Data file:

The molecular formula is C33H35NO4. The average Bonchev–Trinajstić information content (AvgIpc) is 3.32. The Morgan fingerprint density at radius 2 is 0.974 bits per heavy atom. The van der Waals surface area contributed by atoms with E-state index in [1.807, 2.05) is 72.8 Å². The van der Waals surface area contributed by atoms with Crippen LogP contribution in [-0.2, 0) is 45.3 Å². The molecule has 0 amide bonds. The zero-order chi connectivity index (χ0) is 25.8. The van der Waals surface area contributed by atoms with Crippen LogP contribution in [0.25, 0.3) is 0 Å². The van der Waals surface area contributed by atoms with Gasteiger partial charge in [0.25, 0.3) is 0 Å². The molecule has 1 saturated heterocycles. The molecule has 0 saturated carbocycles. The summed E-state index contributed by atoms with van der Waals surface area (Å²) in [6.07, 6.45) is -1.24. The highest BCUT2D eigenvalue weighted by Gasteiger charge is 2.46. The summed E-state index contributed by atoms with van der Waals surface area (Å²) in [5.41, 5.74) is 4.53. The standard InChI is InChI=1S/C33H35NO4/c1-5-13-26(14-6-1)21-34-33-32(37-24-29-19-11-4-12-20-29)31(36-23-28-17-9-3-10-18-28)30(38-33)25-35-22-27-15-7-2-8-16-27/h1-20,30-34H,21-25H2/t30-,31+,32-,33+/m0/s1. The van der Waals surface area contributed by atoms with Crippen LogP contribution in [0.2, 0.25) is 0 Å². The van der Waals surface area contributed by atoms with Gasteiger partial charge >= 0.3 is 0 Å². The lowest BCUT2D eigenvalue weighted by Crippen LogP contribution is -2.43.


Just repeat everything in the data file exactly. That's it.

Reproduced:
The molecular formula is C33H35NO4. The average Bonchev–Trinajstić information content (AvgIpc) is 3.32. The Morgan fingerprint density at radius 2 is 0.974 bits per heavy atom. The van der Waals surface area contributed by atoms with E-state index in [1.807, 2.05) is 72.8 Å². The van der Waals surface area contributed by atoms with Crippen LogP contribution in [-0.2, 0) is 45.3 Å². The molecule has 0 amide bonds. The zero-order chi connectivity index (χ0) is 25.8. The van der Waals surface area contributed by atoms with Crippen LogP contribution in [0.25, 0.3) is 0 Å². The van der Waals surface area contributed by atoms with Gasteiger partial charge in [0.25, 0.3) is 0 Å². The molecule has 1 saturated heterocycles. The molecule has 0 saturated carbocycles. The summed E-state index contributed by atoms with van der Waals surface area (Å²) in [6.07, 6.45) is -1.24. The highest BCUT2D eigenvalue weighted by Gasteiger charge is 2.46. The summed E-state index contributed by atoms with van der Waals surface area (Å²) in [5.41, 5.74) is 4.53. The standard InChI is InChI=1S/C33H35NO4/c1-5-13-26(14-6-1)21-34-33-32(37-24-29-19-11-4-12-20-29)31(36-23-28-17-9-3-10-18-28)30(38-33)25-35-22-27-15-7-2-8-16-27/h1-20,30-34H,21-25H2/t30-,31+,32-,33+/m0/s1. The van der Waals surface area contributed by atoms with Crippen LogP contribution in [0.2, 0.25) is 0 Å². The van der Waals surface area contributed by atoms with Gasteiger partial charge >= 0.3 is 0 Å². The lowest BCUT2D eigenvalue weighted by Crippen LogP contribution is -2.43.